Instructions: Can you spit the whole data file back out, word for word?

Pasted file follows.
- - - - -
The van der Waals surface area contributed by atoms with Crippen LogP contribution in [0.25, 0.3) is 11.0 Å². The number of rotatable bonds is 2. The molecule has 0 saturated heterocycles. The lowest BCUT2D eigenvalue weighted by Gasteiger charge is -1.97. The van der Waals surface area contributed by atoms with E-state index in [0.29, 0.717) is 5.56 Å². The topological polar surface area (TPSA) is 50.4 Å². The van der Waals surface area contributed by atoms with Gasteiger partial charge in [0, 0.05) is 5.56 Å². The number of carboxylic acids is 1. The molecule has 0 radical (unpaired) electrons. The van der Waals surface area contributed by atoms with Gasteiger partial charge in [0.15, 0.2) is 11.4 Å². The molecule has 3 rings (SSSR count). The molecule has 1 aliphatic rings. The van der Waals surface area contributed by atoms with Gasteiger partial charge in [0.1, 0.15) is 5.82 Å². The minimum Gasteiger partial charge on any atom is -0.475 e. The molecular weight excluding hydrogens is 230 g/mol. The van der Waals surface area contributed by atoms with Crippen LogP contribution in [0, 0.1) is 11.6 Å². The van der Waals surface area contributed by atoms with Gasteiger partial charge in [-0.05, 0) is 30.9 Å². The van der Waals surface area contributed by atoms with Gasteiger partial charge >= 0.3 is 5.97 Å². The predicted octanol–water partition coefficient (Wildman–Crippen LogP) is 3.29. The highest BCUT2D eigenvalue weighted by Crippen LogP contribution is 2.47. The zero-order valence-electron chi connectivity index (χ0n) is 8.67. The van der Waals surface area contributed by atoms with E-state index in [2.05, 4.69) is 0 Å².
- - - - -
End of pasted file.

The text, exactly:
The van der Waals surface area contributed by atoms with Crippen LogP contribution in [0.25, 0.3) is 11.0 Å². The number of rotatable bonds is 2. The molecule has 0 saturated heterocycles. The lowest BCUT2D eigenvalue weighted by Gasteiger charge is -1.97. The van der Waals surface area contributed by atoms with E-state index in [0.29, 0.717) is 5.56 Å². The topological polar surface area (TPSA) is 50.4 Å². The van der Waals surface area contributed by atoms with Gasteiger partial charge in [0, 0.05) is 5.56 Å². The number of carboxylic acids is 1. The molecule has 0 radical (unpaired) electrons. The van der Waals surface area contributed by atoms with Gasteiger partial charge in [0.15, 0.2) is 11.4 Å². The molecule has 3 rings (SSSR count). The molecule has 1 aliphatic rings. The van der Waals surface area contributed by atoms with Gasteiger partial charge in [0.1, 0.15) is 5.82 Å². The minimum Gasteiger partial charge on any atom is -0.475 e. The molecular weight excluding hydrogens is 230 g/mol. The van der Waals surface area contributed by atoms with Crippen LogP contribution in [0, 0.1) is 11.6 Å². The van der Waals surface area contributed by atoms with Gasteiger partial charge in [-0.05, 0) is 30.9 Å². The van der Waals surface area contributed by atoms with Gasteiger partial charge >= 0.3 is 5.97 Å². The predicted octanol–water partition coefficient (Wildman–Crippen LogP) is 3.29. The highest BCUT2D eigenvalue weighted by Crippen LogP contribution is 2.47. The zero-order valence-electron chi connectivity index (χ0n) is 8.67. The van der Waals surface area contributed by atoms with E-state index in [2.05, 4.69) is 0 Å².